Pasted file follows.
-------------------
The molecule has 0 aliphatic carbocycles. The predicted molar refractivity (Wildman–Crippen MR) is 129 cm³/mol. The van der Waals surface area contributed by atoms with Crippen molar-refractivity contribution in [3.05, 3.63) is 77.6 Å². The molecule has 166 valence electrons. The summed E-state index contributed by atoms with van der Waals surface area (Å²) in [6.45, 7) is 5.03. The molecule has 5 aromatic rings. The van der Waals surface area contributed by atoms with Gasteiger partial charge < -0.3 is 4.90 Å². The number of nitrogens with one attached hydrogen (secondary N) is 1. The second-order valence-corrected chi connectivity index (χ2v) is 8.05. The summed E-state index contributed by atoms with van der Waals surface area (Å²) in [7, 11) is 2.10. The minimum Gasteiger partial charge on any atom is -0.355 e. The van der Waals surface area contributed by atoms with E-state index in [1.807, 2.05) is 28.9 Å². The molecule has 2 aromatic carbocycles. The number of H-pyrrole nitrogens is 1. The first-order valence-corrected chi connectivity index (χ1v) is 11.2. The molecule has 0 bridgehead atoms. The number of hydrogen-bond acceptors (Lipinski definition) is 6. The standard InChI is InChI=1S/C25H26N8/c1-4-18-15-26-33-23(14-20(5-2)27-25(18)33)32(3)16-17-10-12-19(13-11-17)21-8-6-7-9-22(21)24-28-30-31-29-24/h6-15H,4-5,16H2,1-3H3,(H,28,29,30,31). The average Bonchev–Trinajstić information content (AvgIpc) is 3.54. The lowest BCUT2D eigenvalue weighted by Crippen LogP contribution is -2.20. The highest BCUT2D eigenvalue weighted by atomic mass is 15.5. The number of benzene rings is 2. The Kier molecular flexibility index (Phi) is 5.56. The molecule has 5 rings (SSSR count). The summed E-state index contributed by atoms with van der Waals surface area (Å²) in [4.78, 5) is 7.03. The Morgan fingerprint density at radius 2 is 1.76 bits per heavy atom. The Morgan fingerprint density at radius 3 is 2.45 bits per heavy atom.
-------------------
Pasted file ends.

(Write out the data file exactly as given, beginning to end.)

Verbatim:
The molecule has 0 aliphatic carbocycles. The predicted molar refractivity (Wildman–Crippen MR) is 129 cm³/mol. The van der Waals surface area contributed by atoms with Crippen molar-refractivity contribution in [3.05, 3.63) is 77.6 Å². The molecule has 166 valence electrons. The summed E-state index contributed by atoms with van der Waals surface area (Å²) in [6.45, 7) is 5.03. The molecule has 5 aromatic rings. The van der Waals surface area contributed by atoms with Gasteiger partial charge < -0.3 is 4.90 Å². The number of nitrogens with one attached hydrogen (secondary N) is 1. The second-order valence-corrected chi connectivity index (χ2v) is 8.05. The summed E-state index contributed by atoms with van der Waals surface area (Å²) in [7, 11) is 2.10. The minimum Gasteiger partial charge on any atom is -0.355 e. The van der Waals surface area contributed by atoms with E-state index in [1.807, 2.05) is 28.9 Å². The molecule has 2 aromatic carbocycles. The number of H-pyrrole nitrogens is 1. The first-order valence-corrected chi connectivity index (χ1v) is 11.2. The molecule has 0 bridgehead atoms. The number of hydrogen-bond acceptors (Lipinski definition) is 6. The standard InChI is InChI=1S/C25H26N8/c1-4-18-15-26-33-23(14-20(5-2)27-25(18)33)32(3)16-17-10-12-19(13-11-17)21-8-6-7-9-22(21)24-28-30-31-29-24/h6-15H,4-5,16H2,1-3H3,(H,28,29,30,31). The average Bonchev–Trinajstić information content (AvgIpc) is 3.54. The lowest BCUT2D eigenvalue weighted by Crippen LogP contribution is -2.20. The highest BCUT2D eigenvalue weighted by atomic mass is 15.5. The number of benzene rings is 2. The Kier molecular flexibility index (Phi) is 5.56. The molecule has 5 rings (SSSR count). The summed E-state index contributed by atoms with van der Waals surface area (Å²) in [4.78, 5) is 7.03. The Morgan fingerprint density at radius 2 is 1.76 bits per heavy atom. The Morgan fingerprint density at radius 3 is 2.45 bits per heavy atom.